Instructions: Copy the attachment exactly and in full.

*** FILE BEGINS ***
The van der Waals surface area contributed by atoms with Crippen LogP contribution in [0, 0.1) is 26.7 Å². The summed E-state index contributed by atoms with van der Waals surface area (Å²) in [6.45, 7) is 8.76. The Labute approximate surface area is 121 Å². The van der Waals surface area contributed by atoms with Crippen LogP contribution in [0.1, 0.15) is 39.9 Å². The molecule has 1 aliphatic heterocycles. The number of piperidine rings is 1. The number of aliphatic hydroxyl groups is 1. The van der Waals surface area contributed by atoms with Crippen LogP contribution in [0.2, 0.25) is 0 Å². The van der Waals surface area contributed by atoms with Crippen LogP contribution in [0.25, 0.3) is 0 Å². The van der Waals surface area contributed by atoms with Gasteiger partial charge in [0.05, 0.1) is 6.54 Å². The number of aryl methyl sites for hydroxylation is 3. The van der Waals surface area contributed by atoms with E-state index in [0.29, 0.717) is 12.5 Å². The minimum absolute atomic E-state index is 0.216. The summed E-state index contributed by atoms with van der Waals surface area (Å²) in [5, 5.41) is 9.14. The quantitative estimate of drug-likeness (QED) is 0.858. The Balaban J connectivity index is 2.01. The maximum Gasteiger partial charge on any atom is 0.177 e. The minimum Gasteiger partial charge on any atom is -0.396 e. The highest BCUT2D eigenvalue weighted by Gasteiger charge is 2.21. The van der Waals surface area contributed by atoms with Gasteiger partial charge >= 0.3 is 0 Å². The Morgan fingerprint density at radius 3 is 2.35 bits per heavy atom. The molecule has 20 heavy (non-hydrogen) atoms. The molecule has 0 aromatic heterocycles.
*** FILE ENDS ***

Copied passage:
The van der Waals surface area contributed by atoms with Crippen LogP contribution in [0, 0.1) is 26.7 Å². The summed E-state index contributed by atoms with van der Waals surface area (Å²) in [6.45, 7) is 8.76. The Labute approximate surface area is 121 Å². The van der Waals surface area contributed by atoms with Crippen LogP contribution in [0.1, 0.15) is 39.9 Å². The molecule has 1 aliphatic heterocycles. The number of piperidine rings is 1. The number of aliphatic hydroxyl groups is 1. The van der Waals surface area contributed by atoms with Crippen LogP contribution in [0.2, 0.25) is 0 Å². The van der Waals surface area contributed by atoms with Crippen LogP contribution in [0.25, 0.3) is 0 Å². The van der Waals surface area contributed by atoms with Gasteiger partial charge in [0.05, 0.1) is 6.54 Å². The number of aryl methyl sites for hydroxylation is 3. The van der Waals surface area contributed by atoms with E-state index in [0.29, 0.717) is 12.5 Å². The minimum absolute atomic E-state index is 0.216. The summed E-state index contributed by atoms with van der Waals surface area (Å²) in [5, 5.41) is 9.14. The quantitative estimate of drug-likeness (QED) is 0.858. The Balaban J connectivity index is 2.01. The maximum Gasteiger partial charge on any atom is 0.177 e. The minimum Gasteiger partial charge on any atom is -0.396 e. The highest BCUT2D eigenvalue weighted by Gasteiger charge is 2.21. The van der Waals surface area contributed by atoms with Gasteiger partial charge >= 0.3 is 0 Å². The Morgan fingerprint density at radius 3 is 2.35 bits per heavy atom. The molecule has 20 heavy (non-hydrogen) atoms. The molecule has 0 aromatic heterocycles.